These adorable little tomatoes started life on a sunny South-facing windowsill in North Boulder. A friend of mine could not wait for Spring or Summer to arrive, so she started without them. She sowed tomato, pepper and flower seeds in tiny handmade newspaper pots, recycled pots and even a few hollowed out spaghetti squash shells. She lovingly potted them up to larger containers as they grew but, eventually, as Spring came on, the sun's position changed to moved away from the window and the plants started reaching for the light and getting a little leggy and needed to find more sun. My friend gave me two of the tall tomato plants but we did not know what kind they were since they came from a seed packet marked "Cherry Tomato Varieties ". One plant seems to be a "Sweet 100" Or is it Sweet Million "....? It has tons of teeny tiny, bright red , super sweet tomatoes....not great for drying...best for snacking raw.
The other plant has been producing lots of the guys you see here...nice deep dark red with lots of flavor. They are a smallish oval-shaped tomato with lots of rich tomato flavor. They are a little bit seedy for drying, but I don't mind. You could scoop out the major seed clumps if you wanted to, before drying. The best tomatoes for drying are the ones developed for sauces...the "plum" tomatoes ( San Marzanos, Romas....) since they have fairly dense meaty interiors, without a lot of seedy gel and goo. Below is a process I've used to oven-dry tomatoes for keeping. I store them in the fridge afterwards, but many claim that is not necessary. Mine were not as dry as they might have been if I had done some seed-scooping. You don't want crispy, you want leathery. But too wet and they would be prone to molding without the refrigeration I would think. So mine go into a jar and into the fridge. If you own a dehydrator...use that, following the maker's instructions.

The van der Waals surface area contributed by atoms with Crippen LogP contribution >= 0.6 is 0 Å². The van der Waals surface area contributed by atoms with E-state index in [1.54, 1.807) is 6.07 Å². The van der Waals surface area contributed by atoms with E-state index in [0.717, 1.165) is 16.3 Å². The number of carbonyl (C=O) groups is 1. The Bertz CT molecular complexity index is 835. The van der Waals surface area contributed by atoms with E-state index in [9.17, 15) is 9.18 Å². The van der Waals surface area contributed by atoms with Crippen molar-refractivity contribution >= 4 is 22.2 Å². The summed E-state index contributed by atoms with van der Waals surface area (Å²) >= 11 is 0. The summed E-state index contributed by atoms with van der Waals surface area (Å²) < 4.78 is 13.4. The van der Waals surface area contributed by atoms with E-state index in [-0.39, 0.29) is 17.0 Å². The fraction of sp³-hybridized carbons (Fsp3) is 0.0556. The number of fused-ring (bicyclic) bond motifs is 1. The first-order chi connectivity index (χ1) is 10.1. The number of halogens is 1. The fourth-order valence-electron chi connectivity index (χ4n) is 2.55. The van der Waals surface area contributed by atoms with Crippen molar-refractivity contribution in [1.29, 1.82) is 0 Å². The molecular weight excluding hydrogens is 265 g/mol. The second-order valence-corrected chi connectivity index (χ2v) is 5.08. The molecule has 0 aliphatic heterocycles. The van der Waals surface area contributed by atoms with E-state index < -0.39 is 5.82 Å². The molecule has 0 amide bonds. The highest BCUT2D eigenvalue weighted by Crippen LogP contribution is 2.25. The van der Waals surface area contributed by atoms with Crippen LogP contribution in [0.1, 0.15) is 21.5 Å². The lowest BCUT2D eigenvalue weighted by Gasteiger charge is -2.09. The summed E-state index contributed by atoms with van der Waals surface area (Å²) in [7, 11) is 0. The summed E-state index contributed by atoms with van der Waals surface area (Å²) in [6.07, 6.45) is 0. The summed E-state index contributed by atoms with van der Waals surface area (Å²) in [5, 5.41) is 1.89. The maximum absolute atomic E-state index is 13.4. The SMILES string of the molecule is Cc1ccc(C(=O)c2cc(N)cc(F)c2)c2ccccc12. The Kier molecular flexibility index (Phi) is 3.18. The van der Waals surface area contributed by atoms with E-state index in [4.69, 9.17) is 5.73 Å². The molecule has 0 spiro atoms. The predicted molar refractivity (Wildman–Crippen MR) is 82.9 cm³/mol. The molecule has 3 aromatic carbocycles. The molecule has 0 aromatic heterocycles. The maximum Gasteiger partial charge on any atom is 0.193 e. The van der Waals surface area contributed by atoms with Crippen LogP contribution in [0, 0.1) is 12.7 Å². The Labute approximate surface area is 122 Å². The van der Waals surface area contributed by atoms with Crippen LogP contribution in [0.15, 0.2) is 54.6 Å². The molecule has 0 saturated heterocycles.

Oven-dried Smallish Tomatoes:
Preheat oven from 160 degrees to 200, depending on how big and how many pans of tomatoes you are drying. Your oven may get warm enough with just the pilot on, if it's gas, or by turning on and leaving on the oven light or lights. If you have a convection oven, make sure to make use of the fan...check your oven manual for details...it may even have a "dehydrate" setting. Use an oven thermometer to check if you want, but really what you are going for is enough heat to get evaporation going but not so much that they cook...unless you want to roast them, but that's another post :)